A convertible instrument may have embedded components other than the embedded conversion option. In addition, a reporting entity may execute agreements in connection with the issuance of a convertible instrument. In the following sections we describe some of the more common embedded components and agreements.
See FG 1.7 for information on registration rights and FG 1.6.1 for information on the evaluation of embedded put and call options in debt host instruments.

6.10.1A Contingent interest—before adoption of ASU 2020-06

A contingent interest feature requires additional interest to be paid only when certain conditions exist. Typically, contingent interest features are included for tax purposes to allow the reporting entity to deduct interest expense in excess of the cash coupon paid, although the extra deductions are subject to recapture. In addition, contingent interest can deter investors from exercising their put or conversion option.
A contingent interest provision in convertible debt typically requires the payment of additional interest if the instrument’s average trading price is at a specified level above or below par value. For example, a provision may call for contingent interest in the amount of 25 basis points multiplied by the instrument’s trading price to be paid if the average trading price is above $120. Many contingent interest features become effective only after a simultaneous put and call date.
A contingent interest feature that meets the definition of a derivative should be considered clearly and closely related to a debt host when indexed solely to interest rates and credit risk. However, the trading price of a convertible debt instrument is a function of more than just interest rates and credit risk due to the embedded conversion option. As a result, contingent interest features in convertible debt instruments that are indexed to the instrument’s trading price are generally not considered clearly and closely related to the debt host and should be separated and accounted for as a derivative.
The determination of the likelihood of paying contingent interest should be consistent for book and tax purposes. That is, if when determining the fair value of the bifurcated derivative for book purposes, a reporting entity determines the likelihood of payment is remote, then the same assertion should be used when determining if the interest is deductible for tax purposes. When determining the fair value of the bifurcated derivative, some reporting entities may conclude that such amount is not material because the likelihood of payment is remote. See TX 9.4.2 for information on the tax accounting considerations of contingent interest.

6.10.2A Greenshoe (overallotment option)—before adoption of ASU 2020-06

A greenshoe is a freestanding agreement between a reporting entity and an underwriter that allows the underwriter to call additional securities to “upsize” the amount of securities issued. These agreements are a mechanism enabling the underwriter to stabilize prices. If the convertible debt trades below the offering price, the underwriter can purchase the convertible debt for less than it was sold for, thereby decreasing supply and increasing the price. If the convertible debt trades above the offering price, the underwriter can exercise the greenshoe, thereby increasing supply and decreasing the price. For example, a 15% greenshoe on a $100 million convertible debt offering may allow an underwriter to require the reporting entity to issue an additional $15 million of debt at the original offering price. The term “greenshoe” comes from the name of the company (Green Shoe Manufacturing) that first used such an agreement with its underwriter.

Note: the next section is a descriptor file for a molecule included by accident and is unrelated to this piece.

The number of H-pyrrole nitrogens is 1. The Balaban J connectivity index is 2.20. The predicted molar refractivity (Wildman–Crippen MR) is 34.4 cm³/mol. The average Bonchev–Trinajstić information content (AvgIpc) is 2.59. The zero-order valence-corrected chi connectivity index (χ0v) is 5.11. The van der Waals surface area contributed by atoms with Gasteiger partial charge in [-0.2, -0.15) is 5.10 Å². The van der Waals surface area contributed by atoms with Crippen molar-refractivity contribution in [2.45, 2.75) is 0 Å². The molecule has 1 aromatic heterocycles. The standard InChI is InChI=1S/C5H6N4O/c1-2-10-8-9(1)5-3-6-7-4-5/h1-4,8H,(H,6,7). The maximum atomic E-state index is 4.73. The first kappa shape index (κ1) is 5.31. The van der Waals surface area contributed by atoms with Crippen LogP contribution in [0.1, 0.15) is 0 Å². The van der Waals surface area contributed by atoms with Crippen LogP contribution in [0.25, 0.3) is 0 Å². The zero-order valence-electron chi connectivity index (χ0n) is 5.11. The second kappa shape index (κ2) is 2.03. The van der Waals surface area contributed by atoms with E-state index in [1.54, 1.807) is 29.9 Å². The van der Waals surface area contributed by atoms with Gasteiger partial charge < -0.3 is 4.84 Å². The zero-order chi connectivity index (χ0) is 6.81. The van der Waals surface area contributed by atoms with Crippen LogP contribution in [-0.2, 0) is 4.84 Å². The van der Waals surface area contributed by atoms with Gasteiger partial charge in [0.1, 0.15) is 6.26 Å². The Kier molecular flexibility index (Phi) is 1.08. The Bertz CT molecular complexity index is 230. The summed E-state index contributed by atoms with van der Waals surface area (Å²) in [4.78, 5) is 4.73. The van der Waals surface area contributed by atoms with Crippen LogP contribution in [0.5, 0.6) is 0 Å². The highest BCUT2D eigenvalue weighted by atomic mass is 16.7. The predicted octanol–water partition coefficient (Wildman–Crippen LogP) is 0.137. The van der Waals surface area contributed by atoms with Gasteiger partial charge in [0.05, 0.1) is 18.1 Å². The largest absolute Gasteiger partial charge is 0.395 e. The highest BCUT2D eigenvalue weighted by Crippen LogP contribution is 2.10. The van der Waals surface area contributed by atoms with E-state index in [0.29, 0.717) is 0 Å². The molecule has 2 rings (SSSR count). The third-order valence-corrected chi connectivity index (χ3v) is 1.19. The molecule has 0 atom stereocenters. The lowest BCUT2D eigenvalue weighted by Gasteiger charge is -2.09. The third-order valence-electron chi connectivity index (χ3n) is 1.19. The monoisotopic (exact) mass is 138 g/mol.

Prior to the issuance of a convertible instrument, an underwriter will take orders from investors. The underwriter will then allocate the base amount plus any greenshoe amount to the investors. The amount allocated to investors in excess of the base amount is called an overallotment. The underwriter can fill an overallotment by exercising the greenshoe.
There are several types of greenshoes, the most common being an overallotment option. An overallotment option allows the underwriter to call additional securities from the reporting entity only to fill overallotments. The underwriter cannot exercise an overallotment option and hold or sell the securities for its own account. Other types of greenshoes allow the underwriter full discretion over the securities received by exercising their option.
A greenshoe on a publicly traded instrument generally will meet the definition of a derivative and, for issuances of convertible debt, will not meet the requirements for the scope exception for certain contracts involving a reporting entity’s own equity in ASC 815-10-15-74(a). As a result, a greenshoe on publicly traded debt is generally accounted for as a derivative under the guidance in ASC 815. The greenshoe is a written call option by the issuer on the convertible debt. As such, a portion of the proceeds received on the issuance of the convertible debt should be allocated to this written option based on its fair value. As a result, a discount (or a reduction of premium) will be created on the convertible debt. Since the written option meets the definition of a derivative, it should be subsequently measured at fair value, with changes in fair value recorded through earnings. Greenshoes are generally exercisable for a short period of time (typically less than 30 days) with an at-the-money strike price. As a result, greenshoes may have insignificant value.